Schematically, one could envisage a catalogue of structural explanations as in the table below, distinguished by whether they are Anglo-centric or international, and economic or cultural. The Anglo-centric and cultural explanation is one possibility, listed here in the top left-hand cell of the matrix;­ the alternative argument that both Brexit and Trump represented a revolt against globalisation is listed in the bottom right-hand cell (it is both international and economic). One could imagine explanations that are both international and cultural– the systematic use of the Internet by Russia to destabilise Western democracies, the spread of fake news by far-right organisations such as Breitbart News, international networks of populist politicians and pundits, or the abuse of personal data by companies such as Cambridge Analytica (which worked for both the Trump Campaign and Leave.EU). And there are explanations that are both British and economic, such as those emphasising the role of the UK government’s radical austerity drive under David Cameron and his Chancellor George Osborne.

Kevin O'Rourke on Brexit

Finally, there is a distinction that matters greatly to economists and a certain sort of political scientist– were voters rational or not? If a voter in the American rustbelt supported Donald Trump because he or she was suffering as a result of international trade, and thought that Donald Trump would be protectionist, then you could view their vote as a rational one. Alternatively, you could view both Donald Trump’s supporters and those who voted in favour of Brexit as having been fooled by unscrupulous politicians. Economists tend to believe that people behave in their own best interests, and in ordinary life it usually makes sense to assume that those with whom you are dealing are going to do what’s best for them. But just because something is usually true doesn’t mean that it always is, and in any event if it is costly to acquire information about the costs and benefits of European integration or globalisation then a rational person may decide to remain ignorant.

People often assume that economic explanations of voting behaviour must imply rational behaviour, but that isn’t so. To be sure, our hypothetical rustbelt voter is voting in his or her own best economic interests, which is what economists tend to define as ‘rational’ behaviour. But what about a hypothetical British voter supporting Brexit because of Conservative Party austerity? It would be difficult to argue that this wasn’t an economic reason to vote for Brexit, but it would hardly be a rational one, given that Osborne’s austerity policies had little or nothing to do with Europe. The UK is not a member of European Monetary Union, nor is it bound by the European Fiscal Compact, nor are the avoidance of excessive deficits and debt and the associated numerical fiscal rules mandated by the Stability and Growth Pact directly binding upon it. George Osborne’s austerity was Made in Britain. If our hypothetical voter supported Brexit because he was unhappy with austerity, he was aiming at the wrong target.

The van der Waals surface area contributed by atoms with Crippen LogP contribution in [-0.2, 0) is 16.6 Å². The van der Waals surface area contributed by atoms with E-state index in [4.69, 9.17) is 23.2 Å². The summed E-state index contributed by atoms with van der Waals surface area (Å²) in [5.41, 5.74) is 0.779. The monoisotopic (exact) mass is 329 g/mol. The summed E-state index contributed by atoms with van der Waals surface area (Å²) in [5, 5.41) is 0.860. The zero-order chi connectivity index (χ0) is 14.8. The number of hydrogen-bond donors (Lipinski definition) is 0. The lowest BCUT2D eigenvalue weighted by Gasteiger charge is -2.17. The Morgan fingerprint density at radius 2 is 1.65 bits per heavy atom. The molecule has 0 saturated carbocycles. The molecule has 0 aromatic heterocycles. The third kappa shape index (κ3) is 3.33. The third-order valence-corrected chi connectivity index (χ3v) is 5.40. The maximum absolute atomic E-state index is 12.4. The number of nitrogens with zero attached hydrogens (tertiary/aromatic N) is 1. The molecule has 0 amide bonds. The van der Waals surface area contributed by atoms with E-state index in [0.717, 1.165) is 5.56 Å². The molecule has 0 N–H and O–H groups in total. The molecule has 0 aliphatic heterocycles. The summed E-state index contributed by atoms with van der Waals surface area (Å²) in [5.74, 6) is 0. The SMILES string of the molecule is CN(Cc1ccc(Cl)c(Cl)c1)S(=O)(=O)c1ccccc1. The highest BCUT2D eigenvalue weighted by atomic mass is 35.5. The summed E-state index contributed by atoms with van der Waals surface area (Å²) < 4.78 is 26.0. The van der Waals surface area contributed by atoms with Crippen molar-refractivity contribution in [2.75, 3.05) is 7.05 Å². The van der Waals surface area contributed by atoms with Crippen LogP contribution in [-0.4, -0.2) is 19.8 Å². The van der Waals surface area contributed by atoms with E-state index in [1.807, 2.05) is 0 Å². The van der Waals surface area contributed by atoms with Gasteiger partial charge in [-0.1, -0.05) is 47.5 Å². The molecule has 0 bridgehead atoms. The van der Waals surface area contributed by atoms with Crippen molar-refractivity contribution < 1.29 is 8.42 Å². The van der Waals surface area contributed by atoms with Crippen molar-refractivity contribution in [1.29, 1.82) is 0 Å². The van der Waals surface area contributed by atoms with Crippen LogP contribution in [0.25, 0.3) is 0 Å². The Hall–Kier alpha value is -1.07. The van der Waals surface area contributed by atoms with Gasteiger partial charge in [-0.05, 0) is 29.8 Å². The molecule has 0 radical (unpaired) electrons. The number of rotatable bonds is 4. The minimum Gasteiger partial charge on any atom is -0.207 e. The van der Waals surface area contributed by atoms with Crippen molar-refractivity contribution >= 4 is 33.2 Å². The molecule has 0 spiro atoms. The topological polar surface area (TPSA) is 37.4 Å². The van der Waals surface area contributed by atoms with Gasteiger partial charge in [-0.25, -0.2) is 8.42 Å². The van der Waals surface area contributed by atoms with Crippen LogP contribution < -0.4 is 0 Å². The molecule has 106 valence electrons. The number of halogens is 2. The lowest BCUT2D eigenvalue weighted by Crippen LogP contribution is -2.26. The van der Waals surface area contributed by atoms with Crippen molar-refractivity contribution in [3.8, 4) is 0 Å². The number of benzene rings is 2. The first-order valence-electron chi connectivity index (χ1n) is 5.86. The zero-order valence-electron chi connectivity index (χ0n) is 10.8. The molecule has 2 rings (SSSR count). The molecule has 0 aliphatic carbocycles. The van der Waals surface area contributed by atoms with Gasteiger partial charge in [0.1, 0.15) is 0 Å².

If I were teaching Brexit in 50 years’ time, this is probably how I would introduce the subject. My students would then write essays debating whether the causes of Brexit were cultural or economic, British or international, rational or irrational. These distinctions make pedagogical sense, and they help in understanding what is a complex social phenomenon. But my guess is that, having gone through all the arguments, and assessed all the empirical evidence, and read the authoritative histories of Brexit that would have been written at that point, the conclusion would be that Brexit was complicated, and that all of the reasons mentioned above mattered. Because that is nearly always the conclusion that you reach in questions such as this one. 

Kevin O'Rourke on Brexit

This is an extract from A Short History of Brexit by Kevin O'Rourke, published on 31 January 2019.